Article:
I have written extensively on participation, some of these are my most read pieces.. its clearly a need, to think through and reflect.

Though i have suggested this one is second in this list of three. I think its the most important. Especially in churches and youth ministry.

 

Thirdly, Competence

What can your youth work and ministry do – to help young people feel that they acheieved something, they made something happen, they did well?

And it doesnt need to be personal – but it could be

It doesnt need to be social – but it could be

They did well doing the reading in a service is one thing, they did well speaking up at the leaders meeting another. They did well writing to their MP on climate change, they did well showing generosity and grace to others in the group. They did well…..

Nothing like doing well isnt it.

You know what that feels like?  probably not.

Will you only tell young people they did well at something when you get positive feedback for all your efforts, your hard work, your job? Id hope not.  You might have to give and continually give praise, even if you dont receive it.

But its not just the praise. It is the situations in which there is a possibility of being able to. When working on the streets its easy to affirm young peoples football skills, or how they ct with each other. It is their environment. So, how might the space of the youth group, club or project also be a space that encourages competence, encourages risk taking activity that stretches our known behaviours and praises the actions that are taken.

Youthwork that has craft activities are brilliant at this, if we can encouraging the simple making of things that are fairly easy so that everyone can do something well. the same with cooking, or fixing bikes, or sports or video games… its not quite the same with movies.

Its no coincidence that uniformed youthwork organisations with badges and awards continue to be very popular.

How might young people feel, if they are part of a group or project in which they leave each session feeling like they have achieved something, have developed a skill, have something to take home, have created something? Yes.. exactly…

 

 

If you need to think further about these three things through a faith lens, then do so. If you want to think about them in the context of the divine relationship between humanity and God, in terms of divine and human action, in terms of free will, prayer, and being made in the image of God, then do so. I would encourage it. It would be good to have that discussion. if you want to have a look at these things through discipleship or mission, through church then do so. You should also be able to see where these things mirror core youthwork values, like participation, empowerment and valuing the individual. Some of those reflections have already been done by Jocelyn Bryan in her excellent book, referenced below.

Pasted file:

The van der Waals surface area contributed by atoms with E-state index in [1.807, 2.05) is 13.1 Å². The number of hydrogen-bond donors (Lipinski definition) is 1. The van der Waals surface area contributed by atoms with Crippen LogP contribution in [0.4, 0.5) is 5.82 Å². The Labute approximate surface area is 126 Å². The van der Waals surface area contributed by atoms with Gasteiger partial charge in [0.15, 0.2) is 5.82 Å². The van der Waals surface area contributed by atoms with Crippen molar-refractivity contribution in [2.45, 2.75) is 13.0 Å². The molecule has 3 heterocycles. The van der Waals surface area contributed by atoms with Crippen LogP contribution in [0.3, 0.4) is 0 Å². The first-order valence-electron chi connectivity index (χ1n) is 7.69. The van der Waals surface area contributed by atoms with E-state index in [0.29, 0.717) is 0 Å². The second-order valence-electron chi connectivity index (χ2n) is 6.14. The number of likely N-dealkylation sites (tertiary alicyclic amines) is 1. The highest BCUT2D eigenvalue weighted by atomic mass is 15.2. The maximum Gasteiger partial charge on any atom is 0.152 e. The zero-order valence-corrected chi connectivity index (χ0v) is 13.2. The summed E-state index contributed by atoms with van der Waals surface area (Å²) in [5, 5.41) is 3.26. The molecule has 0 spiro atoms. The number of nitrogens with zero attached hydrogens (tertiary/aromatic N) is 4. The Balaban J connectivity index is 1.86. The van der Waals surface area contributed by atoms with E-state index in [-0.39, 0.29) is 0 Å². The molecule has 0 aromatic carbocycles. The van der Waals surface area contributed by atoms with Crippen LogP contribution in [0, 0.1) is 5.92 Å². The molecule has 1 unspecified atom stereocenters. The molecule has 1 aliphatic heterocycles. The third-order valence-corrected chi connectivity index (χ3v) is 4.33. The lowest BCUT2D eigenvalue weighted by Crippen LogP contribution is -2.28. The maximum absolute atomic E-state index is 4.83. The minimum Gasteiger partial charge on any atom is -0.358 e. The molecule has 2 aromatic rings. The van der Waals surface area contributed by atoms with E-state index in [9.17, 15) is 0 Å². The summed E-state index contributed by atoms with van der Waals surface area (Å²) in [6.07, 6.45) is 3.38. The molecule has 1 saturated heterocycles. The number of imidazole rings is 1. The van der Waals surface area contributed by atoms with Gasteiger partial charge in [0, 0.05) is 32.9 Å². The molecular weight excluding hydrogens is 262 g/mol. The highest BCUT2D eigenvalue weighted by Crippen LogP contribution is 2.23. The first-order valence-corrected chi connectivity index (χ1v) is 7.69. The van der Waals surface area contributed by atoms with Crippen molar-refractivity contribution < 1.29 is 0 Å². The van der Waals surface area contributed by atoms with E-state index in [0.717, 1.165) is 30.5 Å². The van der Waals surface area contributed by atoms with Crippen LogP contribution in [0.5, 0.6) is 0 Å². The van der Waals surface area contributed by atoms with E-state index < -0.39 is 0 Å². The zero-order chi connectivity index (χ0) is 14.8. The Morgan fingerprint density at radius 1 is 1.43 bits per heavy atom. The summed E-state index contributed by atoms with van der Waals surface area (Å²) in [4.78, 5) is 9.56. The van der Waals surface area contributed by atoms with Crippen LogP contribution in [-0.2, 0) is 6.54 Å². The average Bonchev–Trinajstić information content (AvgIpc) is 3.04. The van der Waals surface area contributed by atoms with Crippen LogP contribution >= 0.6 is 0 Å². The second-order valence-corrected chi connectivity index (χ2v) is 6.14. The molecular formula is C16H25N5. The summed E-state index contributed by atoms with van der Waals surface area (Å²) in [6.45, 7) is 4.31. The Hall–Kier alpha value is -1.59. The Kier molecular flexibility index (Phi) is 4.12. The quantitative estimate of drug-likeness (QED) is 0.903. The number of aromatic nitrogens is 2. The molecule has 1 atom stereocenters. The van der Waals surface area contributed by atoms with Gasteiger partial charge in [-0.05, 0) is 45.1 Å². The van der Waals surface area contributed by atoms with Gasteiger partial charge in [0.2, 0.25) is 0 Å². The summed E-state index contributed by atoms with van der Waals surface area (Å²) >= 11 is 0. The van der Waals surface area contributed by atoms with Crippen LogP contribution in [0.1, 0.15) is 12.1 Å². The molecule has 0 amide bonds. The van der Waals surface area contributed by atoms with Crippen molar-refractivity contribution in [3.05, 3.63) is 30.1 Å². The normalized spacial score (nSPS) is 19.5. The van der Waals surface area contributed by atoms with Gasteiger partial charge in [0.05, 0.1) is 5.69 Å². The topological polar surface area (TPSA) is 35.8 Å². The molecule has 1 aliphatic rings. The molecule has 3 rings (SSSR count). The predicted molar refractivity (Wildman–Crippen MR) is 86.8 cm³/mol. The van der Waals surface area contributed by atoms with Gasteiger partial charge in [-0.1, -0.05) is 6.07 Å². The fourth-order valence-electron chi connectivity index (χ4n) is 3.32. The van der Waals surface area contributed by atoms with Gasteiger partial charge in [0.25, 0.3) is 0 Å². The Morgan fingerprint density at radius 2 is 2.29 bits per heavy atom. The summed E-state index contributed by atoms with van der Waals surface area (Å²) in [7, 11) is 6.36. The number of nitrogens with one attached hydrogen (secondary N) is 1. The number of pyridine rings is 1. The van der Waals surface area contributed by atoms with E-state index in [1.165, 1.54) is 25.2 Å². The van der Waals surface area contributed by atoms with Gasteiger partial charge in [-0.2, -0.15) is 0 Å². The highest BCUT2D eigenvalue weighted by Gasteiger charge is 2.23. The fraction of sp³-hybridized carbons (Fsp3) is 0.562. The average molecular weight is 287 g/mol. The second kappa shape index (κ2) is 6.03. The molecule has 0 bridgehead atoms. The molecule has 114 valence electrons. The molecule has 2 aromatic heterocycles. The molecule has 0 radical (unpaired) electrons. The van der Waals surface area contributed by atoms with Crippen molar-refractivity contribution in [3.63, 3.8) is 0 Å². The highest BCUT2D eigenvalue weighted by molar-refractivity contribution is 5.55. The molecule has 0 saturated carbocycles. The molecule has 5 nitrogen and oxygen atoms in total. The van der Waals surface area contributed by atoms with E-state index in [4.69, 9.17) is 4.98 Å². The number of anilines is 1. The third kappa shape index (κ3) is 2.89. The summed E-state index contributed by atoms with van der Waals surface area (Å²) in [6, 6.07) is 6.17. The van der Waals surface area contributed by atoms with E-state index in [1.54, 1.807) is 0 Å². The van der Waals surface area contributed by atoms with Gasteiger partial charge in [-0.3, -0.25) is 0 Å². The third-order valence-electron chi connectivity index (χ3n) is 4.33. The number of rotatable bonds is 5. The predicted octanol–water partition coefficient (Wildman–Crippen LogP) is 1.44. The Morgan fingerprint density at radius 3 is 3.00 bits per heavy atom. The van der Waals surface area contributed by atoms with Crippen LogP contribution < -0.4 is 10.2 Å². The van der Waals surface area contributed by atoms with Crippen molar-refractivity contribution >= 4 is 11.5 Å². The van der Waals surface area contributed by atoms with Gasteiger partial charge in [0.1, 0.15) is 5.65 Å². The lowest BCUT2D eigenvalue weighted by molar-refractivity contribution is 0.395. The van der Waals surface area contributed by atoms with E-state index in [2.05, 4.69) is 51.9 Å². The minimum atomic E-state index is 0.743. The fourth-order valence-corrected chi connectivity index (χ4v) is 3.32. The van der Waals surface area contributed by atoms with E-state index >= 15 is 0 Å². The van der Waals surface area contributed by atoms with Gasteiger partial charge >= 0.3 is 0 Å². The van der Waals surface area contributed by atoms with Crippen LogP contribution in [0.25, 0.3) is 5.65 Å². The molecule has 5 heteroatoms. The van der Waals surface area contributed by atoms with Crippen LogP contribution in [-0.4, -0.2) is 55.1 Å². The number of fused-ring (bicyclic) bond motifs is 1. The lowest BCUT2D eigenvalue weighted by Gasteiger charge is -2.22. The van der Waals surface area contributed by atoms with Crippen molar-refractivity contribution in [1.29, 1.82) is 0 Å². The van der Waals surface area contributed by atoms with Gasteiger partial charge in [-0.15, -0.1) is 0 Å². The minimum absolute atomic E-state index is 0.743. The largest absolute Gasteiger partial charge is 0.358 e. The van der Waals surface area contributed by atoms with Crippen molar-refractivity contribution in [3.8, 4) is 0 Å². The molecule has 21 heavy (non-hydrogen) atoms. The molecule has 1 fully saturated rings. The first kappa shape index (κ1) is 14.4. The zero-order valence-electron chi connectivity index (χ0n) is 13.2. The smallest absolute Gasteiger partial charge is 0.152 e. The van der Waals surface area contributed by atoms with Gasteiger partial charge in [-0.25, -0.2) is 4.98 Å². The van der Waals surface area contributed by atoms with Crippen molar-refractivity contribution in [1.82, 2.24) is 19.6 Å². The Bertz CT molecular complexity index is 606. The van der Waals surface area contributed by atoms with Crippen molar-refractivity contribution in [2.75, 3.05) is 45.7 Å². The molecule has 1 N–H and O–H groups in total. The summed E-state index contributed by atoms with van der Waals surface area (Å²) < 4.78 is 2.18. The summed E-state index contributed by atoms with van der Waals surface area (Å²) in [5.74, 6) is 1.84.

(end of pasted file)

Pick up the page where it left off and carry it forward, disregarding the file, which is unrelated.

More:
So, faith and theology is not my starting point for these. It is psychology.

If this all feels a bit more on the psychological side of things then it is. But thats ok isnt it. Because psychology could help us in youth work and ministry in a way couldn’t it. After all, we’ve tried sociology to death with all the generationalism surveys, and that hasn’t got anyone anywhere. Aside from selling resources.

But, you want to make a real difference in your group, your church, you organisation with young people. Don’t worry about second guessing their interests because they’re millenial. Try instead looking at the deep things that motivate them. Try looking at how belonging, autonomy and competence are part of their lives, try seeing where they find these things already. Try doing what you can to find them in the group, project and activity that you run. Of course this is hard work, of course this might require shifts. Who said this was in any way easy…

The reason these questions are crucial – because they’re the same one we ask of ourselves. Young people, are no different to us.

 

Further Reading: 

Human Being, Jocelyn Bryan, 2016.

 

Has this blog killed youth work?

Beyond the title, this is a serious conversation. Not just a provocative start to peak your interest, but a genuine question. Has this blog, and the now many others, become responsible for killing youthwork?

It would be easy to argue against. I could talk about the many 1000’s of views this blog has had. I could tell you about the feedback I have had whereby volunteers, clergy and workers, managers, supervisors and leaders have provided me, telling me how much benefit this blog has been to them. And I am truly honoured. So, this blog has helped practitioners. It has helped guide and advise. It has provoked a question and provided a reflection.